by Cameron Alam
Upper Canada, 1804, on the edge of Chippewa territory. Flora MacCallum wakes from a malarial coma and witnesses the staggering loss her siblings have endured during their first days on the mosquito-infested banks of the Chenail Écarté. Lured from the Isle of Mull by Lord Selkirk’s promise of fertile grazing land and freedom far from the Highland clearances, Flora’s father staked his life to bring his family across the Atlantic. During the struggling frontier settlement’s first bleak North American winter, Flora discovers hope through an unlikely friendship. The oldest son of a Chippewa chief offers Flora the gift of his mother tongue, shifting Flora’s relationship with the land and the truth of her own spirit. But as their furtive fellowship attracts attention, conflicts soon arise…
Alam’s vibrant prose and impeccable research breathe life into this little-known aspect of Canadian history.
– Janet Somerville, special to Toronto Star
This debut novel bodes well for Ms. Alam. Her writing is well-paced, imaginative and full of wonderfully crafted passages from beginning to end.
– James M. Fisher The Miramichi Reader
Deep and dramatic, this engrossing family story will haunt readers.
– Kirkus Reviews (starred review)
Anangokaa deserves to be on the bookshelf of every reader who is a fan of historical fiction. Based on the MacCallum orphans in Canada during 1804, Cameron Alam spins an exceptional and haunting story about loss, the determination to survive, and the quest for something better. Told by fourteen-year-old Flora MacCallum, Anangokaa is a brilliant portrait of two cultures – Chippewa and Scottish Highland – and the similarities that bind them. Anangokaa is an outstanding achievement.
– Ann Weisgarber, author of The Glovemaker
Anangokaa embeds the experiences of Upper Canada’s early Scottish immigrants in the story of an enigmatic girl who comes of age in a foreign wilderness.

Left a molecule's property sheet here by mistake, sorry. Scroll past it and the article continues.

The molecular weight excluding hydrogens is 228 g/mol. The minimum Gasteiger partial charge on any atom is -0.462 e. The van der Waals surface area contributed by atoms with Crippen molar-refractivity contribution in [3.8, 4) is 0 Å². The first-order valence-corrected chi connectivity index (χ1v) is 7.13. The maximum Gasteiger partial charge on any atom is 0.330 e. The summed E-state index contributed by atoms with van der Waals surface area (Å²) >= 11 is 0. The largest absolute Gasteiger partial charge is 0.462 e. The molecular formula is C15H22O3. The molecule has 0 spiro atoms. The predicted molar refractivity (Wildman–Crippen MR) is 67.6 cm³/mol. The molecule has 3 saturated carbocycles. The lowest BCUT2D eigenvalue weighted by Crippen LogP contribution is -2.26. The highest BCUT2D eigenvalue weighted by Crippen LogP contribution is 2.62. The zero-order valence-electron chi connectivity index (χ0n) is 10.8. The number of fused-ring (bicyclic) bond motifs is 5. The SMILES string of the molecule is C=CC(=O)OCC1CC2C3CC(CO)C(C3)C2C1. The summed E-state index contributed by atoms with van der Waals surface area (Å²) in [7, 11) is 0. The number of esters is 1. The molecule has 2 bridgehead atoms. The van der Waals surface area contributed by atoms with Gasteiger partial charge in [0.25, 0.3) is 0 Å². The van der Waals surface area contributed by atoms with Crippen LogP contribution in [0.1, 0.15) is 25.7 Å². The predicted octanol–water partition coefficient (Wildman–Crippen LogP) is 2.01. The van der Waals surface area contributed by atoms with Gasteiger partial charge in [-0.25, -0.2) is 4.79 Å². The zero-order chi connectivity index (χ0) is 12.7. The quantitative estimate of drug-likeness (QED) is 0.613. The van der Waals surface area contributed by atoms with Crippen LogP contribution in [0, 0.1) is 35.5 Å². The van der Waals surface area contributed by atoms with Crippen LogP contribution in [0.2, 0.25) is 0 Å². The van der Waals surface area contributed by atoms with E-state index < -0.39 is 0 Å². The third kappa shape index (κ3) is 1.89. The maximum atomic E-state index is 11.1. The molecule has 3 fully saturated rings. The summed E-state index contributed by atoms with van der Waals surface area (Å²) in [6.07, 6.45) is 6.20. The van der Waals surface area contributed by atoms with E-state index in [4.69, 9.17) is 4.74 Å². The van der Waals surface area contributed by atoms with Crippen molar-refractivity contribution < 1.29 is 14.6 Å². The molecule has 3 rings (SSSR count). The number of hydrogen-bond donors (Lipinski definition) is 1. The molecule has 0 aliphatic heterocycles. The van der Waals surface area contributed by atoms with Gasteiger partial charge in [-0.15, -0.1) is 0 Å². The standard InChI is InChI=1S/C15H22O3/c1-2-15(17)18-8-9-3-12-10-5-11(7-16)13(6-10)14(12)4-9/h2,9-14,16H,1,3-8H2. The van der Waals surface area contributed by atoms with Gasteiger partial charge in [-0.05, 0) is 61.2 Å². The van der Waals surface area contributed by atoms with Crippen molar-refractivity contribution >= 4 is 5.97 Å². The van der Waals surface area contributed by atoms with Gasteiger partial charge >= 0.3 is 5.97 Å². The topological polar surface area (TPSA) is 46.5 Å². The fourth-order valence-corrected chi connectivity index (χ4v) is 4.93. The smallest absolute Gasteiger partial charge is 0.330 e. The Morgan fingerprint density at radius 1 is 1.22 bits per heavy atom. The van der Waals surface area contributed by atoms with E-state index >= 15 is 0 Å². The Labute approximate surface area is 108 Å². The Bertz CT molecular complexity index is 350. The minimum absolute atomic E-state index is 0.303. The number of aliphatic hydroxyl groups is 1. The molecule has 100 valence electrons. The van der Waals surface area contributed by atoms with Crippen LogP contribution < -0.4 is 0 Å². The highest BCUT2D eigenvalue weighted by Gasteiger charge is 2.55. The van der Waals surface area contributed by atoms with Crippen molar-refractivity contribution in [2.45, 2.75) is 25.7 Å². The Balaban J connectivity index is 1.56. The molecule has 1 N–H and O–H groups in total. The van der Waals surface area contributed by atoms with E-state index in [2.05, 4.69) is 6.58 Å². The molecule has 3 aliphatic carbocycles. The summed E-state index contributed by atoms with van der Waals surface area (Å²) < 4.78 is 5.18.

– Michele Sharpe, Foreword Reviews
Anangokaa is a beautiful and thought-provoking coming-of-age story, with the spirit and will to survive, love, and friendship, and outstanding characters.
– Readers’ Favorites
Cameron Alam’s fictionalized account of a young Scottish girl’s first winter in Upper Canada melds the new world with the old in a true-to-life tale of the perils facing white settlers some 200 years ago. Historically accurate and rich in detail, Anangokaa not only tells the story of the hardships faced by the people of Lord Selkirk’s Baldoon Settlement, but more importantly, the book honours the Anishinaabe culture and the people of Turtle Island. Anangokaa also marks Flora’s journey from child to woman, outlining her sustaining, but taboo friendship with a Chippewa youth who shares with her the gift of his native tongue. We see how Flora’s fierce independence and brave heart guides her path through her first love, while navigating the tight social constraints of the times. Anangokaa is a must read for those familiar with the Baldoon Settlement, those who want to learn more about Ontario’s indigenous people and for everyone who cares about matters of the heart.
– Pam Wright, Journalist/Editor, Local Journalism Initiative Reporter/Chatham Voice, former reporter/editor with The Chatham Daily News, Sarnia Observer and Wallaceburg News
Flora’s coming-of-age is a gold mine of splendidly researched information about the hardships presented by a feral land, and native tribal customs and culture—a must-read for everyone interested in Canadian Indigenous history.
– Fiona Alison , Historical Novel Society